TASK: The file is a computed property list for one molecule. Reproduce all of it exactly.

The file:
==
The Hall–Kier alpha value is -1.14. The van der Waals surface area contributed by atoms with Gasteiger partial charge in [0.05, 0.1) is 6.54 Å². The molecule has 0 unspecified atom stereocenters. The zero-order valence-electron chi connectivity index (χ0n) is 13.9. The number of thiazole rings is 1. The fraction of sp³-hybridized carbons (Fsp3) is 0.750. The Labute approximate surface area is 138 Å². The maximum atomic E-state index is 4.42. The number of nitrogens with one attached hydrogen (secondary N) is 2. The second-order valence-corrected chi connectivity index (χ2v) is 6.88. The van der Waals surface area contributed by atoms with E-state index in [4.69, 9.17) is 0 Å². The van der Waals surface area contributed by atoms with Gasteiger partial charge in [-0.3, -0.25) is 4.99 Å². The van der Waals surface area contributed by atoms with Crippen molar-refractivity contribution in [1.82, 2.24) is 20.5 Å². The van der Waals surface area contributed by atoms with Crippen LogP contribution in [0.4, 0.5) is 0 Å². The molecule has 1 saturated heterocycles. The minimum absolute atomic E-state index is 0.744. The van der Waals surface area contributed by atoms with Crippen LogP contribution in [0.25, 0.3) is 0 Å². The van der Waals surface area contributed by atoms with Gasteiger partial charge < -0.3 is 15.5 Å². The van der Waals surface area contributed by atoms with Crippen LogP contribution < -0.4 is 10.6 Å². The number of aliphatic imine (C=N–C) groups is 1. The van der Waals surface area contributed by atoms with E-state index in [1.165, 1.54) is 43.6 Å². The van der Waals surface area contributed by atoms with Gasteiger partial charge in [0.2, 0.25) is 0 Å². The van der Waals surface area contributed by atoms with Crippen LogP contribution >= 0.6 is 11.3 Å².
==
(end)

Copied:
The Hall–Kier alpha value is -1.14. The van der Waals surface area contributed by atoms with Gasteiger partial charge in [0.05, 0.1) is 6.54 Å². The molecule has 0 unspecified atom stereocenters. The zero-order valence-electron chi connectivity index (χ0n) is 13.9. The number of thiazole rings is 1. The fraction of sp³-hybridized carbons (Fsp3) is 0.750. The Labute approximate surface area is 138 Å². The maximum atomic E-state index is 4.42. The number of nitrogens with one attached hydrogen (secondary N) is 2. The second-order valence-corrected chi connectivity index (χ2v) is 6.88. The van der Waals surface area contributed by atoms with E-state index in [4.69, 9.17) is 0 Å². The van der Waals surface area contributed by atoms with Gasteiger partial charge in [-0.3, -0.25) is 4.99 Å². The van der Waals surface area contributed by atoms with Crippen molar-refractivity contribution in [1.82, 2.24) is 20.5 Å². The van der Waals surface area contributed by atoms with Crippen LogP contribution in [0.4, 0.5) is 0 Å². The molecule has 1 saturated heterocycles. The minimum absolute atomic E-state index is 0.744. The van der Waals surface area contributed by atoms with Crippen LogP contribution in [0.25, 0.3) is 0 Å². The van der Waals surface area contributed by atoms with Gasteiger partial charge < -0.3 is 15.5 Å². The van der Waals surface area contributed by atoms with Crippen LogP contribution < -0.4 is 10.6 Å². The number of aliphatic imine (C=N–C) groups is 1. The van der Waals surface area contributed by atoms with E-state index in [1.165, 1.54) is 43.6 Å². The van der Waals surface area contributed by atoms with Gasteiger partial charge in [0.2, 0.25) is 0 Å². The van der Waals surface area contributed by atoms with Crippen LogP contribution >= 0.6 is 11.3 Å².